As an anecdote, a professional in communications who worked at UNICAN said sometime in 2007, that blogging was not appropriate in universities, where information should be one-way only. "Information is power", she said. Well, some things have changed and people learn faster now, self-organizing their own personal learning networks (PLNs), embarked in participatory learning by doing and also sharing on the internet. Digital literacy has extended quite a bit, even in traditional places like the Academia in Spain, where too many years of history, tenure and misuse of resources in many cases still are a heavy ballast. In my practice with in-company classes and private students, every participant is actually "hands-on" working with his or her own device, while we interact and blogs and wikis which are personalized.
It's been some time since I moved to Oviedo now ... and it was about time to integrate some of my different public digital patches here and there. So here is: the new mentalsys microweb and blog ...and also mentalsys in Facebook.
Via @dMultimedia - Blog dMultimedia
This BBC broadcast from August 9, 2010, looks into the art of making information beautiful, and poses the question: How do you make statistics look interesting? The writer and designer David McCandless replies:
..."you just need to apply the rules of visual design to information"...
Is information an art? And how does this affect the nature and evolution of science and knowledge?
The art historian Judith Wechsler engaged in interdisciplinary studies exploring some of this at MIT, and edited a book: On Aesthetics in Science, which we found very useful and informative when teaching epistemology of science. We were looking for creative original sources to approach the generation and processing of information, and how this triggered certain effects in social communication working with an interdisciplinary team in the late '80's. Encountering this book was mind blowing, as are many of the clips we encounter today.
The dawning of the internet and tools that enabled social learning and networking in business environments in the '90s, brought the means and resources that the University did not have at the time: processors, personal computers and of course, the net. Today you don't need to be sitting in a University nor working with a major corporation, to be able to acquire the means to develop your own learning paths of inquiry, and personal development. It's a matter of personal interest and professional responsibility.
What you may need is scaffolding, and coaching to recognize where you stand, and how to be able to learn and design your information and knowledge domains, how to distinguish what is relevant and what is useful to you, for your projects and teams.
Are you aware of the impact that a medium and a format can have, informing the interactional design in different settings? Likewise, your interactional design informs your chances to sustain successful communications, when engaging in conversation and negotiating or "sharing" information with others.
..."images are a powerful global language packed with emotional power"...
..."However even a bar chart can be misleading, if taken completely at face value"...
Are you aware?
With this new book, Steven Johnson re-connects with his previous bestseller: "Everything Bad is Good for You" and the more recent: "The Invention of Air" which we liked so much, and posted about quite a bit here and there.
The video below shows a progression of data storage (capacity) in terms of traditional formats such as texts and documents that can be organized into newspaper print editions, magazines, books and documents and libraries that can contain printed text and image files.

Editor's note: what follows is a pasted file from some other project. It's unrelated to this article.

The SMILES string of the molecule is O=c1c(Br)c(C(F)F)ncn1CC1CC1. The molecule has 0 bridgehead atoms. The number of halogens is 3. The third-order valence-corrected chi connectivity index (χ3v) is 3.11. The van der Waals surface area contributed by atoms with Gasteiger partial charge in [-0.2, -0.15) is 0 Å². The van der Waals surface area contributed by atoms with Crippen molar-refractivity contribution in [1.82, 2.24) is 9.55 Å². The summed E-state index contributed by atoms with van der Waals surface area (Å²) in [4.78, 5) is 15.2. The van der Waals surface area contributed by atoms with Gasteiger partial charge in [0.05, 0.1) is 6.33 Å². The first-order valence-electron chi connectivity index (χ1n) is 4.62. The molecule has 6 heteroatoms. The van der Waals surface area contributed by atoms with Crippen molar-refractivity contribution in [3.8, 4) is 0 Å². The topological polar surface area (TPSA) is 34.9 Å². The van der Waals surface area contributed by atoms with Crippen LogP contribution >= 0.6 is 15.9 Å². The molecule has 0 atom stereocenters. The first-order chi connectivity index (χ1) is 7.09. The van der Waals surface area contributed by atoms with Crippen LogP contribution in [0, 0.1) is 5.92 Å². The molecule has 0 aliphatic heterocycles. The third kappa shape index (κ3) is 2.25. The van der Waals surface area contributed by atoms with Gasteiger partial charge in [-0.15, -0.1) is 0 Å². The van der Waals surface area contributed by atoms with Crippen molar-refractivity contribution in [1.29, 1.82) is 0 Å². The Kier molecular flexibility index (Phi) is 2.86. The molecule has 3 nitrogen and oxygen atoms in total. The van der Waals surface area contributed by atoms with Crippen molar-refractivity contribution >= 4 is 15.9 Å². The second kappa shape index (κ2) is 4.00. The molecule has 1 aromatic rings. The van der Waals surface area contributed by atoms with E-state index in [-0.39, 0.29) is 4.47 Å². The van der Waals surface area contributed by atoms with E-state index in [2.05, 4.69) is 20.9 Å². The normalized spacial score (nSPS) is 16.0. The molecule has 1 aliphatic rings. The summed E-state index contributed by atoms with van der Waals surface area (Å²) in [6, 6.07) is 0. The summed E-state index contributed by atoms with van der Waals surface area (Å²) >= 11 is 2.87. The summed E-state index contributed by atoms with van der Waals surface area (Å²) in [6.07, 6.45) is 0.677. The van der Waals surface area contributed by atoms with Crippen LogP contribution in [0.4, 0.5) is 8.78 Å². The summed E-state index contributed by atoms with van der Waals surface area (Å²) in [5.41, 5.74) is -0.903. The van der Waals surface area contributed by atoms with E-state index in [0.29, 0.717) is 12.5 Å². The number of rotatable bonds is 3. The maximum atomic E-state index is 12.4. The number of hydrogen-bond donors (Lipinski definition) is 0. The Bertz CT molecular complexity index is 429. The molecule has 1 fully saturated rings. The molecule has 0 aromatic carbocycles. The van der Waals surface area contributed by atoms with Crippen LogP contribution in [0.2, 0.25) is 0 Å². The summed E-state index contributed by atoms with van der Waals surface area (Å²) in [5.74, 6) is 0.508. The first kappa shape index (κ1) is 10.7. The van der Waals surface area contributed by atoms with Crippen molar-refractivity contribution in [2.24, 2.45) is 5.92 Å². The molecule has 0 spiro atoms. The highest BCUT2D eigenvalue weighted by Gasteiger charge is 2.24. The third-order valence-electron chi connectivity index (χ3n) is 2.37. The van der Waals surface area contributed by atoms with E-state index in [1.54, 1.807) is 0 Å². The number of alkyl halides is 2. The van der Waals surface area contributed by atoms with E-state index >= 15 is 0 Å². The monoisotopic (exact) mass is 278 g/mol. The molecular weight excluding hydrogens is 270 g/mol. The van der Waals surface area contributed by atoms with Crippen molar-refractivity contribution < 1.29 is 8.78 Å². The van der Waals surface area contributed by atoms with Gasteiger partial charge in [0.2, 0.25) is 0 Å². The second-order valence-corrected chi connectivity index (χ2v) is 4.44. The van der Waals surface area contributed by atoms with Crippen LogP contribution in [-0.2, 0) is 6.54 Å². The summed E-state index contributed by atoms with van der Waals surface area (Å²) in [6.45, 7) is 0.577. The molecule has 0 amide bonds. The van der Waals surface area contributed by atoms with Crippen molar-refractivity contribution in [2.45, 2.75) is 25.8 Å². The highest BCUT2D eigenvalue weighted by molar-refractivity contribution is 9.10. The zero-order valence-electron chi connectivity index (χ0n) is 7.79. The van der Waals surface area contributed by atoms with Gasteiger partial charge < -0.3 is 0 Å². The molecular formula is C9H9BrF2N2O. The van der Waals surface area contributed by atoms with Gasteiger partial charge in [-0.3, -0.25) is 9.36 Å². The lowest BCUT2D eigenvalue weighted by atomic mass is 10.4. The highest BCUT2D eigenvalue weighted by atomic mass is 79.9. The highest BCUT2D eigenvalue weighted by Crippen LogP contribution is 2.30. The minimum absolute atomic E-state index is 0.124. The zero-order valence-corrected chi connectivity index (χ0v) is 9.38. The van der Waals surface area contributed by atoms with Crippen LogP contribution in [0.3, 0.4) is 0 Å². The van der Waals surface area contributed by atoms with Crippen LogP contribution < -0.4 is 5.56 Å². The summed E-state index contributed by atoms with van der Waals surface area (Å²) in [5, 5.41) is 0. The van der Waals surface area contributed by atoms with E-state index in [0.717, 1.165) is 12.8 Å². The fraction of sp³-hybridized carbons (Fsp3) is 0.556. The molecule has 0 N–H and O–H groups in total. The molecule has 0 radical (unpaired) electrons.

It not only illustrates changes in the design and dimensions of the information storage medium, it also gives good hints of the evolution we've seen (and will continue to see) in data portability aspects. By data portability we mean different things: "open standards" and/or "the possibility for people to reuse their data across interoperable applications." You can find many interesting projects on the internet, involving different market players and organizations, regarding data formats, policies and such.
We hope they may extend the clip in ulterior versions and mashups might show up later. We tend to say that the internet has changed many things and yes it has, but it's not the only thing changing our approach to and activities with information and knowledge.
"To this technical-ninny it's clearIn my compromised 100th year,That to read and to writeAre again within sightOf this Apple iPad pioneer"(Virginia Campbell; Lake Oswego, 99 yrs old)
"we actually become the sum of our experiences and the stories we've told about them"Tim O'Reilly on Ignite, (Nov. 10, 2009) commenting briefly and further elaborating on a quote many of us like so much and have found in so many places: Korzybski's "The map is not the territory". (Gee I went all the way to the Berkeley Library many years ago just to get a copy of it!, which I later donated to the Fundación Inst. Gregory Bateson, where I'm sure Martin, Rosa et al have gleaned and further processed and shared... great historical memes).
"... if you start thinking about how this process of perception works you start to be able to notice when you're out of track. When you're actually stuck in paying attention to the labels as opposed to the underlying reality. And you can take yourself back up in the chain and to the experience and maybe just to tune in."
"... When everybody was convinced that the web was over, the dot.com bust had happened, we were able to go back and say "no, there's something really important and new happening on the web". We called it Web2.0, we told a new story, built a new map of the world, and kicked off something as a result."